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“MasterChef Australia” returns for its ninth season featuring more big name international guests with bright new talent and exciting challenges, making it another truly remarkable series.

Judges George Calombaris, Gary Mehigan and Matt Preston from the previous series returned to share their own unique talents and insights with the newest bunch of contestants.

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In the new season, 25-year-old Malaysian-Australian Sarah Tiong is one of the 24 hopeful contestants vying for the coveted title.

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Born and raised in Sydney, Tiong who is a risk consultant got her culinary chops from her Malaysian mother who would routinely teach her the recipes and techniques from her own childhood in Sarawak, Malaysia.

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As Malaysia is known for their diverse and strong flavoured dishes, Tiong’s background definitely serves as an advantage for her in “MasterChef” Season 9.

We at TheHive.Asia, managed to get some time on the phone with her as she shares her knowledge on cuisines and experience on the show with us.

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What do you hope to achieve in this show?
I’m hoping to find a lot more self-belief and the answer to the question “is my passion the right path to my future?”

What motivated you to enter the competition in the first place?
I was motivated by the love and joy that I feel when I’m cooking. For me it’s a very fun thing to do. It started off as a hobby, but the more you immerse yourself in your hobby and passion, you’d find out that this is probably what you would want to do for the rest of your life.

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You grew up with your mother’s Malaysian cooking. So how much do you incorporate those in your cooking?
It plays a huge part in my cooking now. I’m always inspired by the dishes that my mom’s cooked and the dishes that I taste whenever I go back to Malaysia.

What is your favourite Malaysian traditional flavor?
A lot of sambal, Hokkien mee, chicken rice, and satay – my mom has a very wide palate, so anything and everything that she could think of she would cook. But most of them are dishes with strong Malaysian flavours.

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Have you already presented a Malaysian dish on to the show or will you be presenting one in the future episodes?
I can’t reveal what I’m going to do in the future episodes but I definitely hope that I have the opportunity to do so.

Does your Malaysian background give you an advantage in this competition?
It definitely did, because Malaysian cuisine is all about combining different flavours, cultures, and history of food. For me to have been exposed to that and be kind of a part of that is quite inspiring, it really gives me a creative edge, and I got a good understanding of flavours from that.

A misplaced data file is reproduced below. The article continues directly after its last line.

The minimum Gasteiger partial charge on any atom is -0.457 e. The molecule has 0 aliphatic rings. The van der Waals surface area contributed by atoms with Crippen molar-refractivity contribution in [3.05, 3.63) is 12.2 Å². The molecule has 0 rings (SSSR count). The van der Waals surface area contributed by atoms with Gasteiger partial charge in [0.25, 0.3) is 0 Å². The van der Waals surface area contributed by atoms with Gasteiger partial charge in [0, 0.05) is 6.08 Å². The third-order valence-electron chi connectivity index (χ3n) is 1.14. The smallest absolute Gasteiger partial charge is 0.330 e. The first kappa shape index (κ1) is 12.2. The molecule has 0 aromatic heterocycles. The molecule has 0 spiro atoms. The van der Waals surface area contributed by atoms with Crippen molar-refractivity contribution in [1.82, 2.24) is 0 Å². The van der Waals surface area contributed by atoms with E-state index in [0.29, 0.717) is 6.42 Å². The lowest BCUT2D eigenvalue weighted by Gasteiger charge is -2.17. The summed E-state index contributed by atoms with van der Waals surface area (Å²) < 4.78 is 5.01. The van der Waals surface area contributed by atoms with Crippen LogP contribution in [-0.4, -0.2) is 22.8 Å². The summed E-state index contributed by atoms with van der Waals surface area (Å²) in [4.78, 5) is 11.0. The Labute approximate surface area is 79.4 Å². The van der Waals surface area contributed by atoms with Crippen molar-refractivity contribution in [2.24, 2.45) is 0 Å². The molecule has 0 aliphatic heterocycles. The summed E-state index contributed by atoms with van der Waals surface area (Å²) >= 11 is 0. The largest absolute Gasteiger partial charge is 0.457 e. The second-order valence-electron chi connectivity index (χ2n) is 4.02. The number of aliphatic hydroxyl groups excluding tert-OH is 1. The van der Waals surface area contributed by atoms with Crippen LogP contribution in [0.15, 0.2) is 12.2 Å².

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Having experienced a variety of different culture, are you more prone to fusing different type of cuisines or do you prefer to stick to that one cuisine and appreciate it in the original form?
I definitely have an appreciation for many cuisines. My mom was always so brave when I grow up and she would cook from Italian, Chinese, Japanese, Korean, and Malaysian, but for me, the comfort food is Malaysian food, and I’m not interested in producing food that is too much of a fusion because I’d love to respect the tradition and the history of the cuisine as it is.

How far do you think you can go in the competition and who is your biggest competition?
Honestly, I’m really hoping to get all the way to the final, but I definitely think that there are other good cooks. But I’m still going to try my best to get as far as I can. I think my biggest competition probably would have to be Diana, the other Malaysian. She’s a fantastic cook and we’re great friends.

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Since you’re an insulin-dependent diabetic, will that somehow affect your performance in the competition?
It does affect the way that I taste things. I don’t cook with a lot of sugar and I don’t eat a lot of desserts when I’m at home. But obviously I cannot let that limit me. So, in the competition, I am constantly aware of my blood sugar, I’m constantly testing and taking insulin, I am constantly aware of what I have to take. But I don’t let it control me, I control my condition. I do rely on my palate, I understand how sugar and fat react, and I understand the process of cooking, and I rely on that knowledge and feeling to get me through.

What do you had to give up to be on “MasterChef” Season 9?
Being on “MasterChef” means that I’m away from my family and friends, and I’m also taking a break from work. I was up for a promotion at work, but I have to put that on-hold to participate in “MasterChef”.

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How has the competition been treating you so far and do you think you have the chance to win it?
The competition has been a phenomenal experience, it’s been so positive. I really do think that I stand a chance at winning, I really hope I do. As long as I be positive and stay focus, I think I have a chance.

Do you have any fun cooking tips that you can share?
Absolutely! Try making icing on cake with olive oil and sugar instead of milk, cream and egg. Try cooking rice in a pressure cooker, it only takes seven minutes.

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(All images courtesy of Lifetime Asia)